From: Jim Whitehead (email@example.com)
Date: Mon Oct 09 2000 - 14:22:48 PDT
Again, my point is that the Executive branch has very little control over
the economy, and, except in rare cases (Roosevelt, Nixon), does not affect
> Let's get a few misconceptions out of the way, shall we?
I've never witnessed such a rapid creation and destruction of strawmen.
> Marginal Tax Rates and the Growth of AGI and Tax Paid by High Income Tax
> Real AGI (in Billions) Real Income Tax Paid (in Billions)
> Year Top 1% Top 5% Top 1% Top 5%
> 1980 $253.3 584.3 82.5 158.6
> 1981 233.5 584.3 79.8 157.6
> 1985 310.2 701.0 95.7 168.7
> 1986 365.6 773.7 121.1 200.3
> 1990 520.2 1026.2 120.9 210.0
> 1991 471.4 974.7 114.7 201.7
> 1994 520.2 1049.3 146.7 242.0
During this time period we also witnessed a widening between the rich and
the poor in the US. These figures are consistent with that. The rich got
richer, and hence still paid more taxes. Is wealth inequality something to
be proud of?
> "The Poor Gets Poorer In America Under Reagan/Bush".
No, the poor have gotten relatively poorer under every President since
Carter, and this includes Clinton.
> Yet another statistical error that the left propagate is the
> whole matter of inequality. Let's use an simple example of five people
> who makes $100,000 a year. *snip*
I have a better idea. Let's consider the people who cannot afford housing,
and who are hungry. Yes, finally, after many years of strong economic
performance in the US, poverty in this country does seem to be abating.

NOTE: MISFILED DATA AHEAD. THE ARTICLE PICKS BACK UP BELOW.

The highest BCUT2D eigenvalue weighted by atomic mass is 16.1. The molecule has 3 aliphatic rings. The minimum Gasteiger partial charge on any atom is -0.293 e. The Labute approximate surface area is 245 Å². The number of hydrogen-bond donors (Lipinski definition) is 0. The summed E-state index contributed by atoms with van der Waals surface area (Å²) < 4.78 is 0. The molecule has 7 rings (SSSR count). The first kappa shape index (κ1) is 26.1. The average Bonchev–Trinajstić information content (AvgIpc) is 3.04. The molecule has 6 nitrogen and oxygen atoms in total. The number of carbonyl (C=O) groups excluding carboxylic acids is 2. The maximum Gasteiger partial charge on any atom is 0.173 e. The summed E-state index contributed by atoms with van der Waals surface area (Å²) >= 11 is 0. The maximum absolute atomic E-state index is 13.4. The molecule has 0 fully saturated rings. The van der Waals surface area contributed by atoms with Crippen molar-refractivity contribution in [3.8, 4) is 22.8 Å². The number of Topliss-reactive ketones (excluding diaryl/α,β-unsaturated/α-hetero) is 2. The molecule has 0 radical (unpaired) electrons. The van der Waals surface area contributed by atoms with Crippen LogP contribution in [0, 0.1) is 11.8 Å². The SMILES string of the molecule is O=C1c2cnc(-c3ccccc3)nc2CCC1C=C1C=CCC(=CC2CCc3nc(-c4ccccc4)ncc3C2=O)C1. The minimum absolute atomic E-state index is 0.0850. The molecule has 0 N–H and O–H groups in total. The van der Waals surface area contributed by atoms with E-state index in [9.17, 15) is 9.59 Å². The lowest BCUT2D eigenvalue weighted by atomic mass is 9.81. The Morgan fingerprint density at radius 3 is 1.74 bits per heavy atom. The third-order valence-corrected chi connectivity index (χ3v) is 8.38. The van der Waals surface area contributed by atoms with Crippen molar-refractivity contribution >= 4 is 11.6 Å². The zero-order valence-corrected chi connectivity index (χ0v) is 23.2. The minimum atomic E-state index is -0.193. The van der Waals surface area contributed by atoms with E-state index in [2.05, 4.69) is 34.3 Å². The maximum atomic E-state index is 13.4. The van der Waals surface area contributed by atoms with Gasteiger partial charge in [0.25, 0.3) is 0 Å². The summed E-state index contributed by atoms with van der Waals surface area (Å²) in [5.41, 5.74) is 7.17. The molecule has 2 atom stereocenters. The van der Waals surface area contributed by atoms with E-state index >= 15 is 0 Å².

Slightly. But it is an abomination that we still have hungry and homeless
people who wish to be otherwise. If they're moving up, great. But why is
this problem there at all? The resources of this country are
incomprehensibly vast; it is just a lack of willpower and focus that allows
these problems to persist.
My limited understanding of economics tells me that the reason the economy
is doing so well today is because the US has been experiencing an unusually
long period of productivity growth. From what I read, there is still a
significant lack of understanding among economists concerning the root
causes of this productivity growth. Since the causes of the productivity
growth are still mysterious, how can we conclusively attribute the economic
boom to Reagan, Bush, Clinton, Carter, or any other President?
Again, I will assert that the Federal Reserve, a non-partisan institution,
has had far greater impact on the economy over the past 20 years than either
the Executive or Legislative branches. As a result, I tend not to focus too
heavily on economic issues in elections, and instead focus on their
environmental records, and their intentions for foreign policy, areas where
the Executive does have significant power.
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